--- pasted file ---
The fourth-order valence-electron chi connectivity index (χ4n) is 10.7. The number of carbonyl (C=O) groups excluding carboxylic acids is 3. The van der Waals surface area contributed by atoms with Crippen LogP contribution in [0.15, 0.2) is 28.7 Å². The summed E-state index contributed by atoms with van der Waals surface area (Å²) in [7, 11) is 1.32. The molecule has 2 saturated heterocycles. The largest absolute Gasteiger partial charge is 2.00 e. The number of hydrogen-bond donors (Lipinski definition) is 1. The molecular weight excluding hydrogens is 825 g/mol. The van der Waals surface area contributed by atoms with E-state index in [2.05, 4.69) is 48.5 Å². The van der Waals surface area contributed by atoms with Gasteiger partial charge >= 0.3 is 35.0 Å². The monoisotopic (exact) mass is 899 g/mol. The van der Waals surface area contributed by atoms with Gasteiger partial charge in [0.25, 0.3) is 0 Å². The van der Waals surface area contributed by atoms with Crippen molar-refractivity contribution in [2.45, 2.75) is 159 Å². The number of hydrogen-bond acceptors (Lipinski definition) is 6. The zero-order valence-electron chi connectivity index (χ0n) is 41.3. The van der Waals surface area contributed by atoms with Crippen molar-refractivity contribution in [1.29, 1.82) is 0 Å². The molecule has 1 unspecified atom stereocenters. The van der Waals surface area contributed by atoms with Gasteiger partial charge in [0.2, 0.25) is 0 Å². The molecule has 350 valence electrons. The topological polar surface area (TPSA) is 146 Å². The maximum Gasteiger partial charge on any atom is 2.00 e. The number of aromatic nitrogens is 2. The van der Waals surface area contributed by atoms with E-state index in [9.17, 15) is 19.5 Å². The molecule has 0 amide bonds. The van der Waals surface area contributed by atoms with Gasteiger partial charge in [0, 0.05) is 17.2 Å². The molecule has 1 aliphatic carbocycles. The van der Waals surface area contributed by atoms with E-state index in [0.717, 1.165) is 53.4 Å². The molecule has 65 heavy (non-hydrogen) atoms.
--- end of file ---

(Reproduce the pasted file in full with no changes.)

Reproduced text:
The fourth-order valence-electron chi connectivity index (χ4n) is 10.7. The number of carbonyl (C=O) groups excluding carboxylic acids is 3. The van der Waals surface area contributed by atoms with Crippen LogP contribution in [0.15, 0.2) is 28.7 Å². The summed E-state index contributed by atoms with van der Waals surface area (Å²) in [7, 11) is 1.32. The molecule has 2 saturated heterocycles. The largest absolute Gasteiger partial charge is 2.00 e. The number of hydrogen-bond donors (Lipinski definition) is 1. The molecular weight excluding hydrogens is 825 g/mol. The van der Waals surface area contributed by atoms with E-state index in [2.05, 4.69) is 48.5 Å². The van der Waals surface area contributed by atoms with Gasteiger partial charge >= 0.3 is 35.0 Å². The monoisotopic (exact) mass is 899 g/mol. The van der Waals surface area contributed by atoms with Gasteiger partial charge in [0.25, 0.3) is 0 Å². The van der Waals surface area contributed by atoms with Crippen molar-refractivity contribution in [2.45, 2.75) is 159 Å². The number of hydrogen-bond acceptors (Lipinski definition) is 6. The zero-order valence-electron chi connectivity index (χ0n) is 41.3. The van der Waals surface area contributed by atoms with Crippen molar-refractivity contribution in [1.29, 1.82) is 0 Å². The molecule has 1 unspecified atom stereocenters. The van der Waals surface area contributed by atoms with Gasteiger partial charge in [0.2, 0.25) is 0 Å². The molecule has 350 valence electrons. The topological polar surface area (TPSA) is 146 Å². The maximum Gasteiger partial charge on any atom is 2.00 e. The number of aromatic nitrogens is 2. The van der Waals surface area contributed by atoms with E-state index in [9.17, 15) is 19.5 Å². The molecule has 0 amide bonds. The van der Waals surface area contributed by atoms with Gasteiger partial charge in [0, 0.05) is 17.2 Å². The molecule has 1 aliphatic carbocycles. The van der Waals surface area contributed by atoms with E-state index in [0.717, 1.165) is 53.4 Å². The molecule has 65 heavy (non-hydrogen) atoms.